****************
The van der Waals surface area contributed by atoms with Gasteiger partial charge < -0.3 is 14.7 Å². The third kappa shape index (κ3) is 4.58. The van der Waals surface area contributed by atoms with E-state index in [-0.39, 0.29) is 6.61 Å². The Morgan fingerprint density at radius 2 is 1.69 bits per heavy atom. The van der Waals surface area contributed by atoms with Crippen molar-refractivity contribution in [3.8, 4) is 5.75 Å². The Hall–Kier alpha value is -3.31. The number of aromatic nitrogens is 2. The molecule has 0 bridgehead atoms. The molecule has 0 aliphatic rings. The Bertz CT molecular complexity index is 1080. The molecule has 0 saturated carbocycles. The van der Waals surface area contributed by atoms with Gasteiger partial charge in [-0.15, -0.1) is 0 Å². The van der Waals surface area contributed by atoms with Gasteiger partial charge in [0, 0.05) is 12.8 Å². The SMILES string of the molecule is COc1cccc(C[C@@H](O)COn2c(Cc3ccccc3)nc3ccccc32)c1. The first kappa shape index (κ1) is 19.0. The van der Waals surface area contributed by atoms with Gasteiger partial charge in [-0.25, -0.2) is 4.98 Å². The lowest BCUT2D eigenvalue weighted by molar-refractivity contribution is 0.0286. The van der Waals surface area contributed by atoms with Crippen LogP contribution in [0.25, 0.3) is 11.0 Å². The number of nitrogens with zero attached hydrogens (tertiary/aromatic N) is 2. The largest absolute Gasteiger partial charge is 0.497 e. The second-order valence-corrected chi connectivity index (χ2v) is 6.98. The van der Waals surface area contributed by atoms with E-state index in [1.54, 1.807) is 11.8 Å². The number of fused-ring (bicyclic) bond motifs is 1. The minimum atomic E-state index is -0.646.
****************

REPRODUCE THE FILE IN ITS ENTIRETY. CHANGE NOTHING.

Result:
The van der Waals surface area contributed by atoms with Gasteiger partial charge < -0.3 is 14.7 Å². The third kappa shape index (κ3) is 4.58. The van der Waals surface area contributed by atoms with E-state index in [-0.39, 0.29) is 6.61 Å². The Morgan fingerprint density at radius 2 is 1.69 bits per heavy atom. The van der Waals surface area contributed by atoms with Crippen molar-refractivity contribution in [3.8, 4) is 5.75 Å². The Hall–Kier alpha value is -3.31. The number of aromatic nitrogens is 2. The molecule has 0 bridgehead atoms. The molecule has 0 aliphatic rings. The Bertz CT molecular complexity index is 1080. The molecule has 0 saturated carbocycles. The van der Waals surface area contributed by atoms with Gasteiger partial charge in [-0.15, -0.1) is 0 Å². The van der Waals surface area contributed by atoms with Gasteiger partial charge in [0, 0.05) is 12.8 Å². The SMILES string of the molecule is COc1cccc(C[C@@H](O)COn2c(Cc3ccccc3)nc3ccccc32)c1. The first kappa shape index (κ1) is 19.0. The van der Waals surface area contributed by atoms with Gasteiger partial charge in [-0.25, -0.2) is 4.98 Å². The lowest BCUT2D eigenvalue weighted by molar-refractivity contribution is 0.0286. The van der Waals surface area contributed by atoms with Crippen LogP contribution in [0.25, 0.3) is 11.0 Å². The number of nitrogens with zero attached hydrogens (tertiary/aromatic N) is 2. The largest absolute Gasteiger partial charge is 0.497 e. The second-order valence-corrected chi connectivity index (χ2v) is 6.98. The van der Waals surface area contributed by atoms with E-state index in [1.54, 1.807) is 11.8 Å². The number of fused-ring (bicyclic) bond motifs is 1. The minimum atomic E-state index is -0.646.